Ray Johnson wasn’t a person who created art, he seemed to make his very existence an art project. He didn’t make art – he was art.
Mail Art was a good example of how he blurred the lines using utilitarian systems for artistic expression. What better example of a public utility than the mail system? Ray conceived the idea of sending small art pieces (usually on postcards), to random people. He wanted to confront people directly with his art. These pieces would usually have some simple instructions for the receiver to do – say, fill in a box here or draw a line there.
He felt that by doing this he was creating a direct connection between the artist and the one receiving the piece in the mail. He was confronting people in their homes with his art. This wasn’t something he dreamed up and did for a period of time – this went on his entire adult life. God knows how many thousands of pieces of art he mailed out. I seem to remember from the documentary that part of the larger scope of the project was to eventually mail a piece of art from every mailbox in NYC. This required detailed notes and records, which of course also became part of the piece. Which was really his entire existence.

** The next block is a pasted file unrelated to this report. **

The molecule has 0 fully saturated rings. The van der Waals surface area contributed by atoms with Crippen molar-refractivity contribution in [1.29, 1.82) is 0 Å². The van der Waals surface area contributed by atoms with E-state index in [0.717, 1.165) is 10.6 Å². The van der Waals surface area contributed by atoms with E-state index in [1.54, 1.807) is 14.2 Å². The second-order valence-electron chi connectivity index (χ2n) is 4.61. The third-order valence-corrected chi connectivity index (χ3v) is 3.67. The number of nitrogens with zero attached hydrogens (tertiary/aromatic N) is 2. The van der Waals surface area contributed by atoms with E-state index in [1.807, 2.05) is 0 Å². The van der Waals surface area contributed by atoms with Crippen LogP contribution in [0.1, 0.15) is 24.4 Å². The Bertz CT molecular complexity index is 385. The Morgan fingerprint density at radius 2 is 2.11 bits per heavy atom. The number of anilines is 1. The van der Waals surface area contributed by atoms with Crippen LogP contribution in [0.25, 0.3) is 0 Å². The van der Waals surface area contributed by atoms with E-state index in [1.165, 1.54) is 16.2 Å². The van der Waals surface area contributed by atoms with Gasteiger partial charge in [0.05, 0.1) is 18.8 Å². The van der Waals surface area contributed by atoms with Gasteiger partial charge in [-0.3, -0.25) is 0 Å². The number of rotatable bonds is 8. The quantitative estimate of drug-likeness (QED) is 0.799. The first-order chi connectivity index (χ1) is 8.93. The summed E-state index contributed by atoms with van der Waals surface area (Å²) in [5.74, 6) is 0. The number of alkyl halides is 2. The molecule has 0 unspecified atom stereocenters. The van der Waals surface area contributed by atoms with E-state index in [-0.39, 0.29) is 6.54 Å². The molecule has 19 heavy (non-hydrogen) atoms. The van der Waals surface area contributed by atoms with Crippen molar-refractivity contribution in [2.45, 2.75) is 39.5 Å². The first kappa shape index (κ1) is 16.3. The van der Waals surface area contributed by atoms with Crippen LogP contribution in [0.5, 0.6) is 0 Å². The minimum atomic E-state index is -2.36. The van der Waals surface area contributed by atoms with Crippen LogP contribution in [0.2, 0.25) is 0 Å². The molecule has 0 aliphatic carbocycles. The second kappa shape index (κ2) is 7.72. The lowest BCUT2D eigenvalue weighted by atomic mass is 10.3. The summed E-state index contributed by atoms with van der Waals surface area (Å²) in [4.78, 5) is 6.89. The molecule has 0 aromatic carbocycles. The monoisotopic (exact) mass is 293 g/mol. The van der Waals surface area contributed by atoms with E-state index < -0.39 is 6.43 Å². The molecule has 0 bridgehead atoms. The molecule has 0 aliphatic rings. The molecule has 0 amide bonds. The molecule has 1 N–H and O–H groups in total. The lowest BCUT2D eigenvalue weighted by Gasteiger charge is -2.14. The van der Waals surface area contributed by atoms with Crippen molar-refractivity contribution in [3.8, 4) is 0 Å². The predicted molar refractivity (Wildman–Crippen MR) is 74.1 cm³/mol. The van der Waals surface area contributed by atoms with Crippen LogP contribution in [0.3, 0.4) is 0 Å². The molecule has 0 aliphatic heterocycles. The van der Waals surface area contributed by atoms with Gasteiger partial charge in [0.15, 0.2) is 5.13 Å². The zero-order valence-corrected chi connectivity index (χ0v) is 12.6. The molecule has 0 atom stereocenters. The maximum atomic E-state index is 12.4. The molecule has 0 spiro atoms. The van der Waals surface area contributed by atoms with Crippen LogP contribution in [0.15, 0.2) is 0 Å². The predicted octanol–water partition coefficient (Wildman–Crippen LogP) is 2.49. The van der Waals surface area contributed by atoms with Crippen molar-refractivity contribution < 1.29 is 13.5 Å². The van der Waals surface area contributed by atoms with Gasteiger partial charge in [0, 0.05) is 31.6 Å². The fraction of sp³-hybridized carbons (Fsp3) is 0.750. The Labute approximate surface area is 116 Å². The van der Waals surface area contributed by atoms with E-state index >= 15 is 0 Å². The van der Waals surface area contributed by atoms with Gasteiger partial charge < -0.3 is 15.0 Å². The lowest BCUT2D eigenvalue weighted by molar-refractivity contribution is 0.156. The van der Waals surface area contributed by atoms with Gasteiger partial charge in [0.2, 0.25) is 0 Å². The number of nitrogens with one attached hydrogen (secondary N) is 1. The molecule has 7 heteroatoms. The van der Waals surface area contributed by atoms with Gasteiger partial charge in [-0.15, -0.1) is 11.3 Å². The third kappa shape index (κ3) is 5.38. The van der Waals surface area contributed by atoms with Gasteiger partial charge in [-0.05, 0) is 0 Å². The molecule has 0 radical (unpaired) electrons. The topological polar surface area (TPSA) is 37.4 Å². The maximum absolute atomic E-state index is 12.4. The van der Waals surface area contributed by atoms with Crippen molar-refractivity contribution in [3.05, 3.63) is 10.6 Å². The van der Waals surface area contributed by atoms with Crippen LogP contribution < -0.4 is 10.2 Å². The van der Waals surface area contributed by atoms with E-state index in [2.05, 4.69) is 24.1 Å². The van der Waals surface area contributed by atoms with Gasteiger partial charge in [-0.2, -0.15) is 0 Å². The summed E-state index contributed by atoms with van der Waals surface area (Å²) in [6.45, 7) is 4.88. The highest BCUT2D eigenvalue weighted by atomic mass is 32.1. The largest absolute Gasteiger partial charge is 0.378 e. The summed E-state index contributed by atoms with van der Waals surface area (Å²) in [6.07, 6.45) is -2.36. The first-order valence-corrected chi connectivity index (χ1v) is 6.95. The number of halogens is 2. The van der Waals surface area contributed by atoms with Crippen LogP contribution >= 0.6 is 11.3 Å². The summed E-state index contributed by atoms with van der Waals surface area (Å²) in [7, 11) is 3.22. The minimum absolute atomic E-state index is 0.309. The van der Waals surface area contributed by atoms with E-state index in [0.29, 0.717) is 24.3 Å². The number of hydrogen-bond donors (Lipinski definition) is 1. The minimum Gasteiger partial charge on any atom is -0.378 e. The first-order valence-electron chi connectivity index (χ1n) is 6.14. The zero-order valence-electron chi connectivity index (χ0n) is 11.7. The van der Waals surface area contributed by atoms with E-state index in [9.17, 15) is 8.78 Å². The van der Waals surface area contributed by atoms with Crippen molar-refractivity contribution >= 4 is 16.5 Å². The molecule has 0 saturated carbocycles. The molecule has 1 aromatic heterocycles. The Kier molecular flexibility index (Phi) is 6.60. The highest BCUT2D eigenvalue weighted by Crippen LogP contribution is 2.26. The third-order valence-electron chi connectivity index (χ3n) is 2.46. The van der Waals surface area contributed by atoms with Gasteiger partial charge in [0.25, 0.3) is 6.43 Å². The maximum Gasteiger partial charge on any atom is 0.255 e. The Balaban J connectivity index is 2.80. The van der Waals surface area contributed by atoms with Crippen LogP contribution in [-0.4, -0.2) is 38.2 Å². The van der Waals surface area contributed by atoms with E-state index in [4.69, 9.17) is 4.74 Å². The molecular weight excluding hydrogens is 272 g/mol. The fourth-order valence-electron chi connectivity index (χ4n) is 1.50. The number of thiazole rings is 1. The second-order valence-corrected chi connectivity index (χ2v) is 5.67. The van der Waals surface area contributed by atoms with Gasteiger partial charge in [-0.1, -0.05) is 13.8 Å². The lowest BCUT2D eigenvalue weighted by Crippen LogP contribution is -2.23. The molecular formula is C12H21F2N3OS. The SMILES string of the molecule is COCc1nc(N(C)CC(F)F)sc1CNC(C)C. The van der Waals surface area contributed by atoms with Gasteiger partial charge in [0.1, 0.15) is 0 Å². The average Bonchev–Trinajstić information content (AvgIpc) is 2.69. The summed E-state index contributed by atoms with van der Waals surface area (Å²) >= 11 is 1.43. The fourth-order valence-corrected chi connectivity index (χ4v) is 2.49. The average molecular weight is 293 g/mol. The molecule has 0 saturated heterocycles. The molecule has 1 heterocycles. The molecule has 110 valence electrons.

As if there was no distinction between “ordinary life” and the creation of “art.”
It was all art.
He even seemed to conceive his death from an apparent suicide an art piece.
A few days after he died, a post card addressed to Mr. Johnson arrived in Locust Valley ( Ray’s Long Island home). On the card, which bore a Los Angeles postmark, someone had written the date “1-13-95” (the date of his death). It was decorated with a bunny head with Mr. Johnson’s likeness, and it was signed “Ray Johnson.”
“If you are reading this, I must be dead,” it said.
Whether it is genuine, no one seems to know.– New York Times, “Friends of an Enigmatic Artist See a Riddle in His Death,” by Peter Marks, February 12, 1995